History of Traffic Signals
1920's - 1930's
1922: Committee on Public Improvements recommends appointing City Engineer to represent the City on the Canadian Engineering Standards Association's Sectional Committee on Traffic Signals for Highways.
1926, September: Traffic signal installed and tested at the corner of Main Street and Higgins Avenue. "All unsuspecting the traffic approached the sign and wondered what had struck the street."
1926, October: Two additional signals installed at the corners of Portage Avenue and Donald Street, and Portage Avenue and Hargrave Street. Chief of Police, C. H. Newton, refers to it as the "American Traffic Bobby" system.
1927, April: New traffic signal installed at the corner of Portage Avenue and Main Street. "The red light means 'stop;' the amber gives warning of change, and the green signal beckons to proceed."
1928: Installation of additional traffic signals for an estimated cost of $2,250 to be placed at Selkirk Avenue and Main Street, Selkirk Avenue and Salter Street, Ellice Avenue and Donald Street.
1928: Two additional traffic signal lights to be installed at the corner River Avenue and Osborne Street, for an estimated cost of $230.
1940's - 1950's
1945: The Signals Department was formed on September 24th, 1945 by Order of Council, and was located in the Central Police Station building on Rupert Avenue. At that time the department had a staff of fifteen persons.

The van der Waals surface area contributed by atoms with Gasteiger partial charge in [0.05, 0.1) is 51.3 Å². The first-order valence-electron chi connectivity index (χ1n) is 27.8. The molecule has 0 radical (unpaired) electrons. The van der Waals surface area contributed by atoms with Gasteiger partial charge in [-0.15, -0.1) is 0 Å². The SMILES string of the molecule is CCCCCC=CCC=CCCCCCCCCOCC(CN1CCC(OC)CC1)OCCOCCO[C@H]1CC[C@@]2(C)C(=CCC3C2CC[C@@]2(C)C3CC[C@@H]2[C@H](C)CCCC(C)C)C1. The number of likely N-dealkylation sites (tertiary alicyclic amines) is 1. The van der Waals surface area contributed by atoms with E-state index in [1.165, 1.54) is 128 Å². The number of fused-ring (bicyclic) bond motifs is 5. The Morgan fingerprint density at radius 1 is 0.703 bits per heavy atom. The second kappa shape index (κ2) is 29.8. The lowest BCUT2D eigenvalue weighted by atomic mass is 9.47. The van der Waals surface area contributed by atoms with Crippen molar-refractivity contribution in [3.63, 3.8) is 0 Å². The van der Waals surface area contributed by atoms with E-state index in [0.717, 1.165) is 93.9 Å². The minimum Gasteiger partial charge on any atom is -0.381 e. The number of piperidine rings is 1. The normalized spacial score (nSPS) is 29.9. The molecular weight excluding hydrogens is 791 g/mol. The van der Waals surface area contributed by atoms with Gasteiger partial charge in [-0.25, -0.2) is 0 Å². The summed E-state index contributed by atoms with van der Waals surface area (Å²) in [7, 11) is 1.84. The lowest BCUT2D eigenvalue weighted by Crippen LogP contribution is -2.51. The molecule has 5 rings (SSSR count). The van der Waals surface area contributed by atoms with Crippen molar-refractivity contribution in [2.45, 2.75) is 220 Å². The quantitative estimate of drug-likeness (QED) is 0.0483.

1948: Modernization and Extension of Traffic Signal System – Council Minutes
1952: City Municipal Manual reports 73 total signalized intersections in the City.
1962: City Municipal Manual reports 191 total signalized intersections in the City, including two railway actuated signals and 17 pedestrian actuated (school patrol) signals. In August 1962 the department moved into the Signals Building at 147 James Avenue.
1963: Mayor Stephen Juba officially opens the James Avenue City Signals building at a reception and luncheon February 6, 1963, at the Royal Alexandra Hotel. Event programme
1966: Proposal made for relocation of Signals Department Yard from the Public Safety Building to City-owned land on the corner of Elgin Avenue and Tecumseh Street. Property was purchased from Midland Railway Company in 1956.
1969: From the City Municipal Manual, "It is interesting to note the ever increasing use of electronics in all phases of communications, including traffic control, and in this respect the department has electronics and traffic signal laboratories equipped with the latest testing facilities."
* Credit to University of Manitoba Archives & Special Collections (UMASC) and Winnipeg Tribune
** Credit to City of Winnipeg Transit Department